Very, very interesting story Diana! If only Bell could see his creations abilities today. Incredible invention.
Thanks, Cary. We simply can't imagine our lives without telephones any more. He had more inventions (and ideas which paved the road for others to develop technology) that I didn't include here. Quite a remarkable man.
Great article Diana! I lived in Nova Scotia for 7 years but never knew about this place! Very interesting and well written!
Thanks, Cora Lee. We were in Cape Breton just after the hurricane in 2022. We intended to visit Louisbourg but it was closed because of damage. So it was just by default that we saw this museum. So glad we did.
Cary Horning What would he think of cell phones and space travel? He died in 1922. A lot has happened in one hundred years.
Very interesting article, Diana! Thanks for sharing.
Janel Coe When I visited without the intention of blogging about it, I probably missed other things worthy of mention. It would be nice to revisit it now.
Great article Diana! I found this very interesting as I love Canadian history and museums of all sorts! Great work!
Great article!! Thank you so much for sharing!
Cora Lee Rennie Thanks! I don't really know as much about Canadian history as I should. Was I listening in school? Lol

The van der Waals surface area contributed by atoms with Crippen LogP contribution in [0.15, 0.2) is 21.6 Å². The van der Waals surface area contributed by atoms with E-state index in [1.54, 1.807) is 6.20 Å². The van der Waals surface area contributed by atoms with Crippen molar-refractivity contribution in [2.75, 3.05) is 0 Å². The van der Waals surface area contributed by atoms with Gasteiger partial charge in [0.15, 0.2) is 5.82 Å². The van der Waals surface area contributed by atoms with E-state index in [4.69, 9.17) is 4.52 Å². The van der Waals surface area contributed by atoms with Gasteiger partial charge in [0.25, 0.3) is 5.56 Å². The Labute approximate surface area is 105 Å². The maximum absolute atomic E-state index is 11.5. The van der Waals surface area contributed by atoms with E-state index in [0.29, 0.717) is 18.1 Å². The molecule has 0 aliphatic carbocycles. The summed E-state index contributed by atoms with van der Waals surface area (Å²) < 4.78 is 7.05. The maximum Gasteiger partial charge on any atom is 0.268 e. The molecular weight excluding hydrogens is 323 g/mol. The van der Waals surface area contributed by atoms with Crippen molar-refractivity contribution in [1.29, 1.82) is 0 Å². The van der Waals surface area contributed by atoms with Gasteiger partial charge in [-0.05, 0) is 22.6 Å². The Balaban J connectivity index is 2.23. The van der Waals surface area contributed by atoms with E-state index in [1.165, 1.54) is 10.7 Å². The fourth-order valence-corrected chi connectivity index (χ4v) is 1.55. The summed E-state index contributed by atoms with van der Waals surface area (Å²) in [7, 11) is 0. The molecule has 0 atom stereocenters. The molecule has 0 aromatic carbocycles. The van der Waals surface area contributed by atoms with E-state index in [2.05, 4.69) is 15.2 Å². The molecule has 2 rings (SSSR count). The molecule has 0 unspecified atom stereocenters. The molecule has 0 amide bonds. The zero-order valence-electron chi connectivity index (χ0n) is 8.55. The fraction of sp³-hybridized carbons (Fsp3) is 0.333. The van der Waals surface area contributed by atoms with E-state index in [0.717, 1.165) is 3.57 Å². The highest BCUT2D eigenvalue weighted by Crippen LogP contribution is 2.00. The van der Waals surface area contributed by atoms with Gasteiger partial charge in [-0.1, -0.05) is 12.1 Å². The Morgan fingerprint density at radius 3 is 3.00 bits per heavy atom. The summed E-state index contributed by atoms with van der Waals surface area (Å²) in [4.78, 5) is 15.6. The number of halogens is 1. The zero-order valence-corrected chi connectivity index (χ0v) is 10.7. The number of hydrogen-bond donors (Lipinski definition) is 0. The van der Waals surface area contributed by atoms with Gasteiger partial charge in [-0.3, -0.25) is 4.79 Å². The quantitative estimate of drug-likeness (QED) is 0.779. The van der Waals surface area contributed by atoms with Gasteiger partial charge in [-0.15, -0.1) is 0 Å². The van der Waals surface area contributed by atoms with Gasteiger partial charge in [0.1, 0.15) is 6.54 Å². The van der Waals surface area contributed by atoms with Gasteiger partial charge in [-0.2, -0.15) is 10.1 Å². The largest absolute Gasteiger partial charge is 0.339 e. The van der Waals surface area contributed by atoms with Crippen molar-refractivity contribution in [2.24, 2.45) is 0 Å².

We went here a few years ago. We loved it and found the history so interesting and learnt so much. We also had no idea about all the others things Alexander Graham Bell invented. Also, Baddeck is such a beautiful place, isn't it.
Glad you enjoyed it too, Janet. He was an amazing man and I can certainly understand him choosing Baddeck as a place to live.
Thanks Rene. I appreciate your comment.
Thanks, Walter. Perhaps you will get a chance to visit there some day.
What a great read! Thanks for sharing
Thanks, Andrea, I'm glad you enjoyed it.
Super interesting Diana, I had no idea about Bell's work to help Helen Keller and hearing impaired.
This was new information for me too, Kim. His work has made such a difference to the hearing impaired.